Posted by: Nathaniel Brown on Monday, 24 April 2017 at 5:58pm BST

Since the COE is a state religion, I wonder if a "missionary" bishop might have visa issues since a bishop must give permission for visiting clergy to preach; at least if they are a non-canonical resident.

Posted by: Rev. Anthony Keller on Monday, 24 April 2017 at 6:40pm BST

"...the ramifications for everyone in the CofE are likely to be serious - we are already on the brink of a crisis ..." If there is a crisis it is one that is shared by both so called liberal and conservative forms of Christianity in the west. While each are pointing to the other, I suspect the facts are that there is a very small market niche for either brand.

Even in the States, religious participation is slowly sliding into the sea. In any event, I doubt ahistorical and biblicist jibber jabber is going to save the day or resolve the crisis.

The proposed planting of a GAFCON bishop who considers his patriarchal culture to be synonymous with so called biblical truth will not make a hill of beans of difference--although there may be a marginal positive in that he may draw off the chaps who think the purpose of Christian faith resides in their ability to control the lives of other people.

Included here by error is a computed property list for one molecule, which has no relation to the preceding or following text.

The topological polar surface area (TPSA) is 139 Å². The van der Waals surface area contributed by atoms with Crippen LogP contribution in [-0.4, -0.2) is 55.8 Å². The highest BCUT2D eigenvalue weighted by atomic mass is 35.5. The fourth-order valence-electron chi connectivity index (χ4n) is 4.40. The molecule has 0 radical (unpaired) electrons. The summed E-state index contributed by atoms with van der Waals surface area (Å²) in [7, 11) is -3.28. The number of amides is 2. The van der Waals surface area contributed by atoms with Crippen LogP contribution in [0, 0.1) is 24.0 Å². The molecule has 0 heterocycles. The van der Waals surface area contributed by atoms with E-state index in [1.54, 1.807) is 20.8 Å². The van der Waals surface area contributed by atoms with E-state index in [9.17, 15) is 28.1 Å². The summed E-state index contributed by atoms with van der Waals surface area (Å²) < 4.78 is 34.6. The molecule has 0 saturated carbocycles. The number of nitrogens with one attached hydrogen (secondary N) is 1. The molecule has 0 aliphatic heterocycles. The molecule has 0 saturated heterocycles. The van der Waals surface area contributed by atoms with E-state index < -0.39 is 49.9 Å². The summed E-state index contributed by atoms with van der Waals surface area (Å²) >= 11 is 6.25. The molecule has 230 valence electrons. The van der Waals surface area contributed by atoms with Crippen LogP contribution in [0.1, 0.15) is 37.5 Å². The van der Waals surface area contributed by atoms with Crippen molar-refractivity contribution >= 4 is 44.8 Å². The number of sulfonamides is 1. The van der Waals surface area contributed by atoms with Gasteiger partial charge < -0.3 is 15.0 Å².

Conservatives should really quit trying to scare the plebs, especially when they are hawking a rather repressive biblicism as their gospel.

Posted by: Rod Gillis on Monday, 24 April 2017 at 7:59pm BST

I was about to make the same point as Rev. Keller, that it would be interesting to see the basis upon which an African bishop intending to incite what amounts of schism within the Church of England might apply for a work permit. Unfortunately, I suspect that such a work of schism could be done on a tourist or business visitor visa, as the bishop would not be an employee of a UK company.

Posted by: Interested Observer on Monday, 24 April 2017 at 8:59pm BST

Gafcon will select a British person, resident in England, as likely as not.

But it is simply gesture politics of the most redundant sort, in my not so humble opinion.

Posted by: Laurie Roberts on Monday, 24 April 2017 at 10:25pm BST

Rev. Keller and Interested,

Not sure I see your point.

Presumably he won't be applying for a permit to work for the Church of England.

Hypothetically speaking (I've not seen the promised further comment from GAFCON UK), the putative bishop would seek to work for GAFCON UK or an organisation like it, right?

And GAFCON UK, or the similar organisation, is not part of the Church of England. So it can have whatever bishops they want, right?

Or am I missing something?

Posted by: Jeremy on Monday, 24 April 2017 at 10:32pm BST